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A convicted rapist murdered a girl after being released because of human rights

The myth

Anthony Rice was serving a life sentence for rape, but was released on licence. He murdered Naomi Bryant nine months later. The Chief Inspector of Probation’s report on the killing showed the Human Rights Act is being misapplied; Rice’s lawyers shifted the focus on to his human rights rather than the risk of harm he presented to the public, in order to secure his release.

What really happened

He was not released because of concerns about his human rights, but because the authorities messed up the process.

The report into the killing said that Rice’s release was due to a catalogue of errors by authorities. For example, key information about Rice’s past crimes – including a serious assault on a five year old – was not given to the Parole Board. The Chief Inspector of Probation later said that it was a huge distortion to say that Rice was released in order to comply with his human rights.

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British values have been overruled by European judges

The myth

European judges have imposed international laws that conflict with common-sense British values.

What really happened

Human Rights strongly reflect traditional British values. The European Convention, a treaty that states our human rights, was largely drafted by British lawyers. They based it on values that had been part of our common law for centuries, dating back 800 years to Magna Carta. The UK Parliament then chose to enshrine the European Convention rights into our law through the Human Rights Act.

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The European Union is responsible for Human Rights

The myth

The media often blames the European Union for human rights decisions. The Sun does it a lot. After a decision regarding CRB checks, the ‘EU could let fiends like him [a criminal] prey on your children’. A few weeks later, there was a ‘victory for evil’ as ‘EU Judges say whole-life terms ‘inhumane’’. The newspaper also introduced us to ‘HEUman Rights’, because ‘EU Human Rights Laws stop 745 foreign lags from being deported’.

What really happened

The European Convention of Human Rights is the source of our human rights. It is not part of the EU. It is an international treaty aimed at protecting human rights, which the UK signed in 1950. It now has force in UK law because of the 1998 Human Rights Act.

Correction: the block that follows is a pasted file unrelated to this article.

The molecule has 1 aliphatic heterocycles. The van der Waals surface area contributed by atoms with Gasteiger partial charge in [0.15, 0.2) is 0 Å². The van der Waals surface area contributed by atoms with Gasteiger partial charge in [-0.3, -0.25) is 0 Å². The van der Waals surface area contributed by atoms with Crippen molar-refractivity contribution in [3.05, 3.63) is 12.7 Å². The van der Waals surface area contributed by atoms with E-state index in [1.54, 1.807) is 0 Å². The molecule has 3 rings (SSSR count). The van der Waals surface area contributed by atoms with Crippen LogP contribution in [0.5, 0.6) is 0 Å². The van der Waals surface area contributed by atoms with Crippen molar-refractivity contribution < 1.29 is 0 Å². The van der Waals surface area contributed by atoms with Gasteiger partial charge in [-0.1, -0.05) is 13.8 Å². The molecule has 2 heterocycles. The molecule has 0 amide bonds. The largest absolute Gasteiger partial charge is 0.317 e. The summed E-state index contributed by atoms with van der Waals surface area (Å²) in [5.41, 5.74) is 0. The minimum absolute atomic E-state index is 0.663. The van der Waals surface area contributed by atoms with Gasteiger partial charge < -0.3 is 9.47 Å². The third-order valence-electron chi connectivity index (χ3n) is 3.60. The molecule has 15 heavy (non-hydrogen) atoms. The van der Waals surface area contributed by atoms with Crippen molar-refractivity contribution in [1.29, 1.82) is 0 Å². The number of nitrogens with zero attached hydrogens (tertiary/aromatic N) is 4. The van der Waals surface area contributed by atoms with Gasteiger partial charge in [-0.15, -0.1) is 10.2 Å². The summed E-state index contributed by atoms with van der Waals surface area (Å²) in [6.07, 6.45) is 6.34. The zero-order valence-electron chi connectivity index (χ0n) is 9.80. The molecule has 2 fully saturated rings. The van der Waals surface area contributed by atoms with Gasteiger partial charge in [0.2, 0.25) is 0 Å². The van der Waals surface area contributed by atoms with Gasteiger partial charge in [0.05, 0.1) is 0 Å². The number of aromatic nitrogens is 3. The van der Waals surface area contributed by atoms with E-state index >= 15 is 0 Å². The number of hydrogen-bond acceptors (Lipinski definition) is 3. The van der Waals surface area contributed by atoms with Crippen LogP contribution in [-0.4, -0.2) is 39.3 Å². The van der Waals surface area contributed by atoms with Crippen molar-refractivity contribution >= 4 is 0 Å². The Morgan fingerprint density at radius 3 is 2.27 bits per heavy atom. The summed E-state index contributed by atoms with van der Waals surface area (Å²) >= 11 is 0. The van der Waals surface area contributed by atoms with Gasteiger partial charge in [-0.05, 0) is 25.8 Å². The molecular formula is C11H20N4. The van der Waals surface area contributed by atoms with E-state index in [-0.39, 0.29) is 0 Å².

The EU is an economic and political union of 27 states - an entirely different organization.

The decision about CRB checks was by the Court of Appeal, which is our own English and Welsh court and nothing to do with Europe.

A serial killer received hardcore porn in jail thanks to human rights

The myth

Daily Mail “The Human Rights Act 2000 [sic] allowed Serial killer Dennis Nilsen to win a case to look at hardcore pornographic magazines in his cell. He successfully argued that existing rules, which allowed him to look at soft porn magazines, infringed his human rights.”

What really happened

Almost totally false. Dennis Nilsen’s case was thrown out of court without getting to a full hearing. He could not convince a judge that he had even an arguable case that the prison had breached his human rights.

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A man was allowed to stay in the UK because he had a pet cat

The myth

In September 2011 the Home Secretary Theresa May told the Conservative Party Conference about the “illegal immigrant who cannot be deported because – and I am not making this up – he had a pet cat.”

What really happened

Simply not true. He had a cat (named Maya) but the cat wasn’t the reason he was allowed to stay in the UK. The man was allowed to stay because the Home Office failed to apply its own guidance dealing with unmarried partners of people settled in the UK.

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Police give fried chicken to a burglar because of his human rights

The myth

In 2006 a suspected car thief fleeing police was besieged on a roof. While police attempted to negotiate with him he threw bricks and tiles at them and at passers-by. During the course of a 20-hour stand-off the police gave the man cigarettes and Kentucky Fried Chicken because of concern for his human rights.

What really happened

Untrue. The police team confirmed they were using ordinary negotiating tactics to encourage the thief to come down from the roof. There is no human right to fast food or to be fed by police whilst trying to escape them.

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Credits for 14 Worst Human Rights Myths

Concept by: Adam Wagner

Research by: Adam Wagner and Hayley Chapman

Design by: Information is Beautiful Studio

Site implementation by: Hikkendry

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The 14 Worst Human Rights Myths